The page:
Having observed the culture of magical academia, I understand why they have fallen so far behind in science and engineering. Their entire education eschews questions about how the magic works, and focuses instead on how to perform particular tricks with magic. This rote memorization of spell procedures imparts very little in the way of intellectual improvement. Much more would be gained by asking how, exactly, does petrificus totalis work? What are the fundamental components of magic, and how do they relate to the non-magical particles of the world? How are magical abilities inherited in the first place? These are the types of questions muggle academics ask about the muggle world, and the answers to such questions grant them the ability to fly, even to the moon and back, all without magic. As far as we know, the magical community has not yet achieved extraplanetary travel. The explanation of this asymmetry must be the difference in math, science, and engineering education.

 

 

About the Author: Seth Kurtenbach

Seth Kurtenbach's photo
Seth Kurtenbach is pursuing his PhD in computer science at the University of Missouri. His current research focuses on the application of formal logic to questions about knowledge and rationality. He has his Master's degree in philosophy from the University of Missouri, and is growing an epic beard in order to maintain his philosophical powers. You can email Seth at Seth.Kurtenbach@gmail.com or follow him on Twitter: @SJKur.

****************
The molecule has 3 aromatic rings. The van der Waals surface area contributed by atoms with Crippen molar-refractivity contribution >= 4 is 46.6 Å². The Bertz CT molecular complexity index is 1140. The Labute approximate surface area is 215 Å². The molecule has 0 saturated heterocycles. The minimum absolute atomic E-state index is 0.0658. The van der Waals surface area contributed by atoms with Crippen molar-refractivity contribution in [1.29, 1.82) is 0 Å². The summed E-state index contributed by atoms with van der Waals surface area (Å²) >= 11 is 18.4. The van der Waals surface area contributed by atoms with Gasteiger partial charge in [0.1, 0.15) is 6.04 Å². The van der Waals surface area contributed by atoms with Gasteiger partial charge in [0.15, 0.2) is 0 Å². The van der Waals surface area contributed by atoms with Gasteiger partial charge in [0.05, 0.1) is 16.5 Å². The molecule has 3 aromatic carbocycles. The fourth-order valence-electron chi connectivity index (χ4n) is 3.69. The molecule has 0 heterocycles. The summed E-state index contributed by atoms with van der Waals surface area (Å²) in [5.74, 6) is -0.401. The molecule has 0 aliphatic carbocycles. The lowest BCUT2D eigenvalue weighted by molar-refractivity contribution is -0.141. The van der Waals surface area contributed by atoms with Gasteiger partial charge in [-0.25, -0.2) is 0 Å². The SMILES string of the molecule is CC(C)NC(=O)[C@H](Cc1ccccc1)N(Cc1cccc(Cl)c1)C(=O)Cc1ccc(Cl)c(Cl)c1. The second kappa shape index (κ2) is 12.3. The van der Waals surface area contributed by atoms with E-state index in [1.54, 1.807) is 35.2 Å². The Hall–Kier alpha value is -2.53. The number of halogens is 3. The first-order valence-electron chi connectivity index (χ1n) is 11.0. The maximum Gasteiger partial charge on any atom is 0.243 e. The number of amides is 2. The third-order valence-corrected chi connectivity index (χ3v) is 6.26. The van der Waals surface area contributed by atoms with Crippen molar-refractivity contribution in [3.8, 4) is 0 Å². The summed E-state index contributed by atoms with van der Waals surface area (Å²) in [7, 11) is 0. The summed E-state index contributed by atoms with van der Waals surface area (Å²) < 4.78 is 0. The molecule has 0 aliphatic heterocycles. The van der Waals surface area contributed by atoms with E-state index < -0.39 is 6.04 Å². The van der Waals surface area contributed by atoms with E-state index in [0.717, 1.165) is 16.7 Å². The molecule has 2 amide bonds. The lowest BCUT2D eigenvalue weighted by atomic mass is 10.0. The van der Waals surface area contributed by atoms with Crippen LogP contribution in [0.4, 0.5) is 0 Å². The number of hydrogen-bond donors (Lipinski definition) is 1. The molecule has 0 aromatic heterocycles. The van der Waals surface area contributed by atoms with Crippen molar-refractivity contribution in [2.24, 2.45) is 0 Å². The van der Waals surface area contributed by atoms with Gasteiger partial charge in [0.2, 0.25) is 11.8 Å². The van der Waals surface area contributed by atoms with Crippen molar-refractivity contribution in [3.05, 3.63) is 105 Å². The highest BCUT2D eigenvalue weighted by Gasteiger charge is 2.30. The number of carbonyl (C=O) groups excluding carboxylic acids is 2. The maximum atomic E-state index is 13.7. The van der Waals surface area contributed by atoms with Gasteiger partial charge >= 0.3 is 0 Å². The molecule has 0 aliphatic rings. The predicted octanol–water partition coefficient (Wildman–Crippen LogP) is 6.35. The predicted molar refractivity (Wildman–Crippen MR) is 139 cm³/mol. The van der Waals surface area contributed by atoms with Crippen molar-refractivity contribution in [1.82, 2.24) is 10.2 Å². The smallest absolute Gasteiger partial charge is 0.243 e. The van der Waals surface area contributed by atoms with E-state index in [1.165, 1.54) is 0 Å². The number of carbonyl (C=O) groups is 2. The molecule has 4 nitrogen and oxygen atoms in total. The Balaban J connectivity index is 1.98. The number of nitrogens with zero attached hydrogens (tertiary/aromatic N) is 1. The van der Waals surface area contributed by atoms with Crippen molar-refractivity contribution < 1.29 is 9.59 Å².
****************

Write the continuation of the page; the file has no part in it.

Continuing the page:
Comments:

#1 Sarah Kaiser on Tuesday May 28, 2013 at 10:48am

I think Hermione would like you.

#2 Randy (Guest) on Wednesday May 29, 2013 at 6:47pm

"The crooked chimneys will surely collapse after minimal material decay,"

A look through Hogsmeade municipal history may answer that question.

But more interestingly, while we can proudly introduce the study of math and physics to Hogsmeade, who on their team is going to teach us magic? If it has utility, knowing how it works is nice, but not necessary. We already make such compromises in areas like medicine, having deemed the distribution of potential outcomes to be reasonably desirable, even without knowing the mechanism.

Comment

Register/Login

Name:
Email:
Location:

Guests may not post URLs. Registration is free and easy.

Remember my personal information

Notify me of follow-up comments?



Enter the missing word: CFI's mission (http://www.centerforinquiry.net/about) is to foster a _______ society.

Creative Commons License

The Course of Reason is licensed under a Creative Commons Attribution-Noncommercial-No Derivative Works 3.0 United States License.

CFI blog entries can be copied or distributed freely, provided:

  • Credit is given to the Center for Inquiry and the individual blogger
  • Either the entire entry is reproduced or an excerpt that is considered fair use
  • The copying/distribution is for noncommercial purposes